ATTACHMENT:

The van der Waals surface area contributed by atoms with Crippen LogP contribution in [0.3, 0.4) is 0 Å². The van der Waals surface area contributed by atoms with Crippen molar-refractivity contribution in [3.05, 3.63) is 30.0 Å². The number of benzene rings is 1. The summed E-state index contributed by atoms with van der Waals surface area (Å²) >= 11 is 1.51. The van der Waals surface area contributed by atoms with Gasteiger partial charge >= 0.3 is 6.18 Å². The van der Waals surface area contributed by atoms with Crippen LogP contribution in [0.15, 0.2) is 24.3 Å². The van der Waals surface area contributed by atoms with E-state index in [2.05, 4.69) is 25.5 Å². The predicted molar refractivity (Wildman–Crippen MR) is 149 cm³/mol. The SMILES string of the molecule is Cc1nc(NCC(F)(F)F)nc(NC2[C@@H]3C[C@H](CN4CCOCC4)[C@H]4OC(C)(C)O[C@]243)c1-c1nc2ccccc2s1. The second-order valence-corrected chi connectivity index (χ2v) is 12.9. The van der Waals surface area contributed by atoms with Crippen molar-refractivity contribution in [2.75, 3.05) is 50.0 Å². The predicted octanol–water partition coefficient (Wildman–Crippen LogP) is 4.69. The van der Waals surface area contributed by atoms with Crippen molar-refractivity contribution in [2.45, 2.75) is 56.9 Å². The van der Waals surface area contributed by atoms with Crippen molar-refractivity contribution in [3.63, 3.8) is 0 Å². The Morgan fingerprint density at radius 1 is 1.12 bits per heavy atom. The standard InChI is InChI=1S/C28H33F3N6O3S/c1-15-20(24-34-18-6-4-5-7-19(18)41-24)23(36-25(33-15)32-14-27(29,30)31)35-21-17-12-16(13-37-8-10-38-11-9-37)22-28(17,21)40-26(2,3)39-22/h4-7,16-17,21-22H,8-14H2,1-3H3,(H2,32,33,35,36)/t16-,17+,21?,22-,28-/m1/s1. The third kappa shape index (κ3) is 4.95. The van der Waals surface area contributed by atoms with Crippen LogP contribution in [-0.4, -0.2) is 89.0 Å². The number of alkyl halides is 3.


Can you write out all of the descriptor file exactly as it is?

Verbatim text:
The van der Waals surface area contributed by atoms with Crippen LogP contribution in [0.3, 0.4) is 0 Å². The van der Waals surface area contributed by atoms with Crippen molar-refractivity contribution in [3.05, 3.63) is 30.0 Å². The number of benzene rings is 1. The summed E-state index contributed by atoms with van der Waals surface area (Å²) >= 11 is 1.51. The van der Waals surface area contributed by atoms with Gasteiger partial charge >= 0.3 is 6.18 Å². The van der Waals surface area contributed by atoms with Crippen LogP contribution in [0.15, 0.2) is 24.3 Å². The van der Waals surface area contributed by atoms with E-state index in [2.05, 4.69) is 25.5 Å². The predicted molar refractivity (Wildman–Crippen MR) is 149 cm³/mol. The SMILES string of the molecule is Cc1nc(NCC(F)(F)F)nc(NC2[C@@H]3C[C@H](CN4CCOCC4)[C@H]4OC(C)(C)O[C@]243)c1-c1nc2ccccc2s1. The second-order valence-corrected chi connectivity index (χ2v) is 12.9. The van der Waals surface area contributed by atoms with Crippen molar-refractivity contribution in [2.75, 3.05) is 50.0 Å². The predicted octanol–water partition coefficient (Wildman–Crippen LogP) is 4.69. The van der Waals surface area contributed by atoms with Crippen molar-refractivity contribution in [2.45, 2.75) is 56.9 Å². The van der Waals surface area contributed by atoms with Crippen molar-refractivity contribution in [3.63, 3.8) is 0 Å². The Morgan fingerprint density at radius 1 is 1.12 bits per heavy atom. The standard InChI is InChI=1S/C28H33F3N6O3S/c1-15-20(24-34-18-6-4-5-7-19(18)41-24)23(36-25(33-15)32-14-27(29,30)31)35-21-17-12-16(13-37-8-10-38-11-9-37)22-28(17,21)40-26(2,3)39-22/h4-7,16-17,21-22H,8-14H2,1-3H3,(H2,32,33,35,36)/t16-,17+,21?,22-,28-/m1/s1. The third kappa shape index (κ3) is 4.95. The van der Waals surface area contributed by atoms with Crippen LogP contribution in [-0.4, -0.2) is 89.0 Å². The number of alkyl halides is 3.